Slow down your rhetoric!

The reactions by some of Burmese opposition groups at home and abroad have been pretty negative to the recent release of prisoners which include over 200 political prisoners. Why can’t you welcome and appreciate the new initiative steps taken by the new government?

Slow down your rhetoric! This is my message to opposition groups.

We know, the number of political prisoner release is smaller than we wanted to. However, we must see this progress in the light of where the government is heading. Government wants to make rebuild the nation and it knows this requires “national reconciliation” although their definition and criteria might be a little skewed and not totally right. But I am very sure if opposition groups can negotiate and make their demands known through a healthy political culture such as by participating in parliament. Of course, not all your wants and demands will be met by the government. This is even true in a genuine democracy where everybody has to make concessions and get only parts of their demands.

We know, the current parliament and political system of so called “discipline democracy” is not exactly what we wanted such as a truly free democracy. But this is our job later to demand the political system to be  more inclusive over time after we demonstrate we can always resolve our issues peacefully through political means. Here I would like to note that we Myanmar people never governed ourselves in truly democratic manner or system ever.  This partly has to do with our culture where criticisms are not tolerated and respect to elders  were often confused with authoritarian practices and bribery. In other word, we all still need to learn a lot about how to appreciate differences and resolves them through discussion and objective analysis.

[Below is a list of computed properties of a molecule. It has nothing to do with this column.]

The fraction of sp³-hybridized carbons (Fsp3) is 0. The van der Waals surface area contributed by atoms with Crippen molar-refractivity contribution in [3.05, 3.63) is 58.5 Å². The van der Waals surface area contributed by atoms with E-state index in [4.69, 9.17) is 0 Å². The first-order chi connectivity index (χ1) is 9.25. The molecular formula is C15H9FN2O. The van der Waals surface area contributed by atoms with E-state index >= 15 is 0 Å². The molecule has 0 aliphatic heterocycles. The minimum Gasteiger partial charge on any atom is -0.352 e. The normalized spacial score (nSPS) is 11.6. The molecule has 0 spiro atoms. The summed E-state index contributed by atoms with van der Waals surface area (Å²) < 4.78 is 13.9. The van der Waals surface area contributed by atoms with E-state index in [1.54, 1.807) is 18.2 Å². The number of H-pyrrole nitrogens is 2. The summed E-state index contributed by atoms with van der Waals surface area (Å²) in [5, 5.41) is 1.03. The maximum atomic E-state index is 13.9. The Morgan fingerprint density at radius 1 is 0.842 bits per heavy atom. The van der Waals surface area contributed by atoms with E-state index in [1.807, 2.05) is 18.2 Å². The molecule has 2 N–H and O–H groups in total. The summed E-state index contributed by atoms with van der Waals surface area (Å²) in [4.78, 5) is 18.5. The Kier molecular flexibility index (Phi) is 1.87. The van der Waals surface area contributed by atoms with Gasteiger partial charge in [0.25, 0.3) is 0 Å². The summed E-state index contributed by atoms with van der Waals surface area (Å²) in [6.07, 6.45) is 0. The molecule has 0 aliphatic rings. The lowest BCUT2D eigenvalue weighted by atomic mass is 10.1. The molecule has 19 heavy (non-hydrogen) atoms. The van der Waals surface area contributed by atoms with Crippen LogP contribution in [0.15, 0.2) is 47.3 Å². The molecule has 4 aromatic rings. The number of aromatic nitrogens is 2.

A quarter of the current Myanmar parliament is seated by military representatives and the political system is highly dominated by the army. However, given the lack of strong civil society and ongoing civil wars in the country after decades of turbulence and dictatorship, the presence of military participation in the parliament is highly practical. However, I strongly despised the non-transparent election process and rigged voting last year.  Anyhow, I believe things will progress and move towards to more civilian-dominated government over time if we civilian politicians can demonstrate the country can move forward under their leadership maintaining the three principles the successive military regimes utter most:  non-integration of the Union,  preservation of the sovereignty of the nation and solidarity of Union spirit among our ethnic nationalities. Here, these three principles are also very practical objectives although I greatly differ with how they are approaching to reach these goals.

So in summary, please slow down your rhetoric, work together with the government, build confidence and trust between each other, then I definitely believe release of remaining political prisoners will follow when you reach to a point to be able to convince the military side that we are “workable” partners with the same goal of putting the country first. Again if you feel in the shoes of the “pro-military” groups or whatever you want to call, it is not their interest to lock up and jail their own citizens. They know it is ugly and despicable in the international community. I am not being hyper-apologist for military men but suggesting to understand their stakes and get what you want cleverly.

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